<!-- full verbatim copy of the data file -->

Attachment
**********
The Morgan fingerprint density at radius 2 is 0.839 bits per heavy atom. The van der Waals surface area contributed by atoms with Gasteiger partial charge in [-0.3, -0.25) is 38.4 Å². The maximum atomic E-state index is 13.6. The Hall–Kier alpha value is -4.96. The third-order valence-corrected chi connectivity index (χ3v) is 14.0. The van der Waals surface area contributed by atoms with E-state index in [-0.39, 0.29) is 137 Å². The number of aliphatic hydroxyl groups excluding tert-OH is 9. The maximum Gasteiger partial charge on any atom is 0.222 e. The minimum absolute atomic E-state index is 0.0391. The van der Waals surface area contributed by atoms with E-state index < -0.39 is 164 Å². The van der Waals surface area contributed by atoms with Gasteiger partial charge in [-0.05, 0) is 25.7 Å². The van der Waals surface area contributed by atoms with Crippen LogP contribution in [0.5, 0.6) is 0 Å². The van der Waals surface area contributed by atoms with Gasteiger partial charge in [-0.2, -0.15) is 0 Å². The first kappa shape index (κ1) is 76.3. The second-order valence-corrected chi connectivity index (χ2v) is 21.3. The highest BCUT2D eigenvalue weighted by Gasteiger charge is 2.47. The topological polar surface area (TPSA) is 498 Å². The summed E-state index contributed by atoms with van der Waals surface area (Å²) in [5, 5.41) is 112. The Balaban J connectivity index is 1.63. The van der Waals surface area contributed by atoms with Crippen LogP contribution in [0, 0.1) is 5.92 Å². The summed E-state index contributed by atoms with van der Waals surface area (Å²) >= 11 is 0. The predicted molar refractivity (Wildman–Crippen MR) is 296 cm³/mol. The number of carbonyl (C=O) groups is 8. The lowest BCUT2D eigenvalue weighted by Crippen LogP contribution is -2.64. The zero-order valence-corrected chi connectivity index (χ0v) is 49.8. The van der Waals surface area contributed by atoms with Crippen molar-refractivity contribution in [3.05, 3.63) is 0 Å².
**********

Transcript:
The Morgan fingerprint density at radius 2 is 0.839 bits per heavy atom. The van der Waals surface area contributed by atoms with Gasteiger partial charge in [-0.3, -0.25) is 38.4 Å². The maximum atomic E-state index is 13.6. The Hall–Kier alpha value is -4.96. The third-order valence-corrected chi connectivity index (χ3v) is 14.0. The van der Waals surface area contributed by atoms with E-state index in [-0.39, 0.29) is 137 Å². The number of aliphatic hydroxyl groups excluding tert-OH is 9. The maximum Gasteiger partial charge on any atom is 0.222 e. The minimum absolute atomic E-state index is 0.0391. The van der Waals surface area contributed by atoms with E-state index < -0.39 is 164 Å². The van der Waals surface area contributed by atoms with Gasteiger partial charge in [-0.05, 0) is 25.7 Å². The van der Waals surface area contributed by atoms with Crippen LogP contribution in [0.5, 0.6) is 0 Å². The van der Waals surface area contributed by atoms with Gasteiger partial charge in [-0.2, -0.15) is 0 Å². The first kappa shape index (κ1) is 76.3. The second-order valence-corrected chi connectivity index (χ2v) is 21.3. The highest BCUT2D eigenvalue weighted by Gasteiger charge is 2.47. The topological polar surface area (TPSA) is 498 Å². The summed E-state index contributed by atoms with van der Waals surface area (Å²) in [5, 5.41) is 112. The Balaban J connectivity index is 1.63. The van der Waals surface area contributed by atoms with Crippen LogP contribution in [0, 0.1) is 5.92 Å². The summed E-state index contributed by atoms with van der Waals surface area (Å²) >= 11 is 0. The predicted molar refractivity (Wildman–Crippen MR) is 296 cm³/mol. The number of carbonyl (C=O) groups is 8. The lowest BCUT2D eigenvalue weighted by Crippen LogP contribution is -2.64. The zero-order valence-corrected chi connectivity index (χ0v) is 49.8. The van der Waals surface area contributed by atoms with Crippen molar-refractivity contribution in [3.05, 3.63) is 0 Å².